Televangelist Calls for Assassination of Chavez

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Conservative Christian televangelist Pat Robertson this week started a firestorm after suggesting the United States should assassinate Venezuelan President Hugo Chavez, a close ally of Cuba's Fidel Castro and an outspoken foe of U.S. policies in South America and abroad. Eric Weiner looks at just who Chavez is, and why he excites such strong feelings among conservative politicians.


By now you've probably heard the comments made by conservative Christian broadcaster Pat Robertson about the Venezuelan president, Hugo Chavez. In case you haven't, here's what he said earlier this week on his program "The 700 Club."

(Soundbite of "The 700 Club")

Reverend PAT ROBERTSON (Host, "The 700 Club"): You know, I don't know about this doctrine of assassination, but if he thinks we're trying to assassinate him, I think that we really ought to go ahead and do it. It's a whole lot cheaper than starting a war.

CHADWICK: The State Department promptly denounced Pat Robertson's comments, calling them `inappropriate.' A Venezuelan official called them criminal, and urged this country to take legal action against Pat Robertson. But just who is Hugo Chavez, this Venezuelan leader, and why would anyone want to assassinate him? Here's NPR's Eric Weiner.

ERIC WEINER reporting:

Venezuela's elected president, Hugo Chavez--former paratrooper, self-proclaimed man of the people--wields a lot of power in Latin America. He does it in at least two ways, oil and television. First, oil. Venezuela has lots of it, the largest reserves outside the Middle East. With oil prices near record highs, that means record amounts of revenue for the government of Hugo Chavez. In fact, some analysts see a direct correlation between rising oil prices and Hugo Chavez's rising ambitions. Michael Shifter is vice president for policy at the Inter-American Dialogue.

Mr. MICHAEL SHIFTER (Vice President for Policy, Inter-American Dialogue): I think the price of oil has made Chavez supremely confident and self-assured, and I think we would not be seeing the kind of tit-for-tat and deterioration in relations if it weren't for oil.

WEINER: The oil revenue, says Shifter, has allowed Chavez to thumb his nose at the US in ways that the other Latin American leaders would never dare to do. Chavez has called President Bush a jerk and a threat to international peace. The Venezuelan leader, meanwhile, is shopping for new Russian-made weapons and has cozied up to Cuban leader Fidel Castro; the two men met in Havana this week. In fact, some commentators are calling Chavez the new Fidel, a perennial thorn in America's side. Again, Michael Shifter.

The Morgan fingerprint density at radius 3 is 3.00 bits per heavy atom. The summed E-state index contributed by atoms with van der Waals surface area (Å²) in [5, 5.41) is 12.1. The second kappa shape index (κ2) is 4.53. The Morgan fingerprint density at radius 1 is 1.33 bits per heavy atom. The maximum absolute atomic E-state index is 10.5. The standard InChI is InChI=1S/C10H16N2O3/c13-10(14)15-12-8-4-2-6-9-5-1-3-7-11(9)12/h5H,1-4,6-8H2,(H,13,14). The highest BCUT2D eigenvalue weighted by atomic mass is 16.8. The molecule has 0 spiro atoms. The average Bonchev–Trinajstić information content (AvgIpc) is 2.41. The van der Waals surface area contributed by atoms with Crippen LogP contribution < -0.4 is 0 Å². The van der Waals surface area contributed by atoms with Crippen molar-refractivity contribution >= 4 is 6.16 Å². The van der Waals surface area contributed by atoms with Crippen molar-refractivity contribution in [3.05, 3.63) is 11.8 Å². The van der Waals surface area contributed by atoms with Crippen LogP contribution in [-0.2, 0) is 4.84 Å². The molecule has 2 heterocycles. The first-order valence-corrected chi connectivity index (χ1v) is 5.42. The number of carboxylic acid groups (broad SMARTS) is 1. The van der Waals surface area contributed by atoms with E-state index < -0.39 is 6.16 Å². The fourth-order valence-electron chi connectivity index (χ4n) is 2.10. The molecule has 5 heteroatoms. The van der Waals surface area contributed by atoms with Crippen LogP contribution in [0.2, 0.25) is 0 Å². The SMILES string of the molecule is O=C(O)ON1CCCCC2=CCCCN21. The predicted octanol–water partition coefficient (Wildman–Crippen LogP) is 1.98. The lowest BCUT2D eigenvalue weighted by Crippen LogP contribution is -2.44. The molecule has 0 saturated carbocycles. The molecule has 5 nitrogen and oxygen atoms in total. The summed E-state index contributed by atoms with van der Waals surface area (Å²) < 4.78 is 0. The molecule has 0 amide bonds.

Mr. SHIFTER: I think he always has in the back of his mind how could he really stick it to the United States. `They stuck it to us for our history, and how we're in a position to really sort of assert our national pride and control.'

WEINER: Lately, Chavez has extended that national control from the oil fields to the airwaves.

(Soundbite of Telesur)

Unidentified Woman: (Spanish spoken)

(Soundbite of music)

WEINER: This is Telesur, a new Latin American TV network launched by Venezuela. It airs a mix of news, documentaries and movies and claims to be the true face of Latin America. Some have compared it to Al-Jazeera, the Arab satellite network that many Arabs love and the Bush administration despises. Telesur has the backing of three other Latin American countries--Argentina, Uruguay and Cuba--but Rosental Alves, a professor of international journalism at the University of Texas, says it's clear in whose image the network was created.

Professor ROSENTAL ALVES (University of Texas): It reflects the policies of Hugo Chavez, it reflects the personality of Hugo Chavez, and that's why everybody in Latin America's calling it Tele-Chavez.

WEINER: Relations between the US and Venezuela seem to reach a new low every day. Into this geopolitical tinderbox steps Christian preacher Pat Robertson, with a suggestion that the US assassinate Hugo Chavez. US officials have roundly denounced Robertson's comments, but they have received big play in Venezuela and, some analysts say, play right into Hugo Chavez's hands.

Professor JERRY HAAR (Florida International University): I don't think Hugo Chavez and his supporters could have scripted anything better.

WEINER: Jerry Haar is a professor at Florida International University in Miami.

Prof. HAAR: This clearly plays into his delusion, his paranoia and his baseless claims that the United States is trying to assassinate him.

WEINER: Which brings us back to oil. About 15 percent of our oil imports come from Venezuela. Should Chavez follow through on his recent threat to cut off oil sales to the US, that could lead to higher gas prices. Most analysts say that's not likely to happen, at least not now. Hugo Chavez needs the oil money to stay in power, and power is one thing the Venezuelan leader is not likely to give up. Eric Weiner, NPR News.

CHADWICK: Stay with us on DAY TO DAY from NPR News.

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